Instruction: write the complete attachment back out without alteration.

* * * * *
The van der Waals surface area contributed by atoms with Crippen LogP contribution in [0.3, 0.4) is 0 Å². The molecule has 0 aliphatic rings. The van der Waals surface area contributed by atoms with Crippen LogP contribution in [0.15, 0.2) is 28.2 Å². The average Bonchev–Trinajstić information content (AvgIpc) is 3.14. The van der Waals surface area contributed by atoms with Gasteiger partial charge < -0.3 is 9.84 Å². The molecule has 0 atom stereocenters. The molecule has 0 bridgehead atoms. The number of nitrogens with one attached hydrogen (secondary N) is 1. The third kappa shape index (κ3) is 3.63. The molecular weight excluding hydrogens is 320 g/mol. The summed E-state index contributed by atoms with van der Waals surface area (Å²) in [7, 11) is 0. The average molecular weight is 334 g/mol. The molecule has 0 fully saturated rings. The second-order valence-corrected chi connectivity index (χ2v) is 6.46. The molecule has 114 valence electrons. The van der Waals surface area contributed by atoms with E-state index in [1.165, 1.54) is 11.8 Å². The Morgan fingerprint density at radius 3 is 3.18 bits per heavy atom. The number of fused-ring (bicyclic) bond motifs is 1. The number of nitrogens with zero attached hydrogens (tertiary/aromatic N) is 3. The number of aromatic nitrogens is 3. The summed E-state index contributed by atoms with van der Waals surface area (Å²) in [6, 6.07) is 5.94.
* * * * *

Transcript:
The van der Waals surface area contributed by atoms with Crippen LogP contribution in [0.3, 0.4) is 0 Å². The molecule has 0 aliphatic rings. The van der Waals surface area contributed by atoms with Crippen LogP contribution in [0.15, 0.2) is 28.2 Å². The average Bonchev–Trinajstić information content (AvgIpc) is 3.14. The van der Waals surface area contributed by atoms with Gasteiger partial charge < -0.3 is 9.84 Å². The molecule has 0 atom stereocenters. The molecule has 0 bridgehead atoms. The number of nitrogens with one attached hydrogen (secondary N) is 1. The third kappa shape index (κ3) is 3.63. The molecular weight excluding hydrogens is 320 g/mol. The summed E-state index contributed by atoms with van der Waals surface area (Å²) in [7, 11) is 0. The average molecular weight is 334 g/mol. The molecule has 0 fully saturated rings. The second-order valence-corrected chi connectivity index (χ2v) is 6.46. The molecule has 114 valence electrons. The van der Waals surface area contributed by atoms with E-state index in [1.165, 1.54) is 11.8 Å². The Morgan fingerprint density at radius 3 is 3.18 bits per heavy atom. The number of fused-ring (bicyclic) bond motifs is 1. The number of nitrogens with zero attached hydrogens (tertiary/aromatic N) is 3. The number of aromatic nitrogens is 3. The summed E-state index contributed by atoms with van der Waals surface area (Å²) in [6, 6.07) is 5.94.